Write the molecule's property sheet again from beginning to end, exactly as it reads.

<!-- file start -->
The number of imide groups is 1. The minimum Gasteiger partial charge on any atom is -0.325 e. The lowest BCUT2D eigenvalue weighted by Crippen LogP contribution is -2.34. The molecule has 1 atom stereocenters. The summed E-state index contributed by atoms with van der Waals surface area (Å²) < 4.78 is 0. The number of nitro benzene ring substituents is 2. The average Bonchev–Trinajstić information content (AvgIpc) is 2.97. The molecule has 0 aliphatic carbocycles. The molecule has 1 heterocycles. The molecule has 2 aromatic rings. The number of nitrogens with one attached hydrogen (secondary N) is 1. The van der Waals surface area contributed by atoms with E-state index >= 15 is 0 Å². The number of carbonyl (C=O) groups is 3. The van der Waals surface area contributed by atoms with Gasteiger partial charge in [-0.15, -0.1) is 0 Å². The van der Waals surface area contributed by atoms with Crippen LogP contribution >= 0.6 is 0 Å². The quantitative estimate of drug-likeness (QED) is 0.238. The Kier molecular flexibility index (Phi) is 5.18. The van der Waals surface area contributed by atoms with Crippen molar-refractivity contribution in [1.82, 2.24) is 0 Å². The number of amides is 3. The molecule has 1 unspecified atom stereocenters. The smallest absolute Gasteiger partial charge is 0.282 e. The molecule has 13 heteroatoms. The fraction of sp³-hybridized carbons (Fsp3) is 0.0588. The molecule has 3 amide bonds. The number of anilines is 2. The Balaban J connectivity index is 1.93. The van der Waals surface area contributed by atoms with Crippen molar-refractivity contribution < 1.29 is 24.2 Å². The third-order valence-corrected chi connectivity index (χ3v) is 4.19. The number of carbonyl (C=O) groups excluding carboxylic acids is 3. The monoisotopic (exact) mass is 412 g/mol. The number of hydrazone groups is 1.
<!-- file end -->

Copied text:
The number of imide groups is 1. The minimum Gasteiger partial charge on any atom is -0.325 e. The lowest BCUT2D eigenvalue weighted by Crippen LogP contribution is -2.34. The molecule has 1 atom stereocenters. The summed E-state index contributed by atoms with van der Waals surface area (Å²) < 4.78 is 0. The number of nitro benzene ring substituents is 2. The average Bonchev–Trinajstić information content (AvgIpc) is 2.97. The molecule has 0 aliphatic carbocycles. The molecule has 1 heterocycles. The molecule has 2 aromatic rings. The number of nitrogens with one attached hydrogen (secondary N) is 1. The van der Waals surface area contributed by atoms with E-state index >= 15 is 0 Å². The number of carbonyl (C=O) groups is 3. The van der Waals surface area contributed by atoms with Gasteiger partial charge in [-0.15, -0.1) is 0 Å². The van der Waals surface area contributed by atoms with Crippen LogP contribution >= 0.6 is 0 Å². The quantitative estimate of drug-likeness (QED) is 0.238. The Kier molecular flexibility index (Phi) is 5.18. The van der Waals surface area contributed by atoms with Crippen molar-refractivity contribution in [1.82, 2.24) is 0 Å². The number of amides is 3. The molecule has 1 unspecified atom stereocenters. The smallest absolute Gasteiger partial charge is 0.282 e. The molecule has 13 heteroatoms. The fraction of sp³-hybridized carbons (Fsp3) is 0.0588. The molecule has 3 amide bonds. The number of anilines is 2. The Balaban J connectivity index is 1.93. The van der Waals surface area contributed by atoms with Crippen molar-refractivity contribution < 1.29 is 24.2 Å². The third-order valence-corrected chi connectivity index (χ3v) is 4.19. The number of carbonyl (C=O) groups excluding carboxylic acids is 3. The monoisotopic (exact) mass is 412 g/mol. The number of hydrazone groups is 1.